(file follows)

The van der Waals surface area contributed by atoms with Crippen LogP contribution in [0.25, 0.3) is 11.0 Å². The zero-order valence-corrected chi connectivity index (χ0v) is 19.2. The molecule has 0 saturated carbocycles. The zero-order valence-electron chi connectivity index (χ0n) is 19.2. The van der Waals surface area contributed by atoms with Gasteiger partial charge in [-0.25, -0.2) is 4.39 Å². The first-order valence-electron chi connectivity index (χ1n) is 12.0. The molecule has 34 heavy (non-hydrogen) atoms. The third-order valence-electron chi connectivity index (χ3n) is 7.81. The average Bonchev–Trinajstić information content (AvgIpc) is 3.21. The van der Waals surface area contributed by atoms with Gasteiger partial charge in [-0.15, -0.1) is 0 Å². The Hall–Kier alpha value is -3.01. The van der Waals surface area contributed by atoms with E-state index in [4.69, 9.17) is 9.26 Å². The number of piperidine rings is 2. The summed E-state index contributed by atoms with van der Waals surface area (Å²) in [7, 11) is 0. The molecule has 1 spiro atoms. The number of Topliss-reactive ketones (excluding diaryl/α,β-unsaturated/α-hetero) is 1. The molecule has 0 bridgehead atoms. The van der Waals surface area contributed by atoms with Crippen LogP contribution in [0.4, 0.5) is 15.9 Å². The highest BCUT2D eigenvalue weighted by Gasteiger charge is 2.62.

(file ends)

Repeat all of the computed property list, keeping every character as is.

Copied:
The van der Waals surface area contributed by atoms with Crippen LogP contribution in [0.25, 0.3) is 11.0 Å². The zero-order valence-corrected chi connectivity index (χ0v) is 19.2. The molecule has 0 saturated carbocycles. The zero-order valence-electron chi connectivity index (χ0n) is 19.2. The van der Waals surface area contributed by atoms with Gasteiger partial charge in [-0.25, -0.2) is 4.39 Å². The first-order valence-electron chi connectivity index (χ1n) is 12.0. The molecule has 34 heavy (non-hydrogen) atoms. The third-order valence-electron chi connectivity index (χ3n) is 7.81. The average Bonchev–Trinajstić information content (AvgIpc) is 3.21. The van der Waals surface area contributed by atoms with Gasteiger partial charge in [-0.15, -0.1) is 0 Å². The Hall–Kier alpha value is -3.01. The van der Waals surface area contributed by atoms with E-state index in [4.69, 9.17) is 9.26 Å². The number of piperidine rings is 2. The summed E-state index contributed by atoms with van der Waals surface area (Å²) in [7, 11) is 0. The molecule has 1 spiro atoms. The number of Topliss-reactive ketones (excluding diaryl/α,β-unsaturated/α-hetero) is 1. The molecule has 0 bridgehead atoms. The van der Waals surface area contributed by atoms with Crippen LogP contribution in [0.4, 0.5) is 15.9 Å². The highest BCUT2D eigenvalue weighted by Gasteiger charge is 2.62.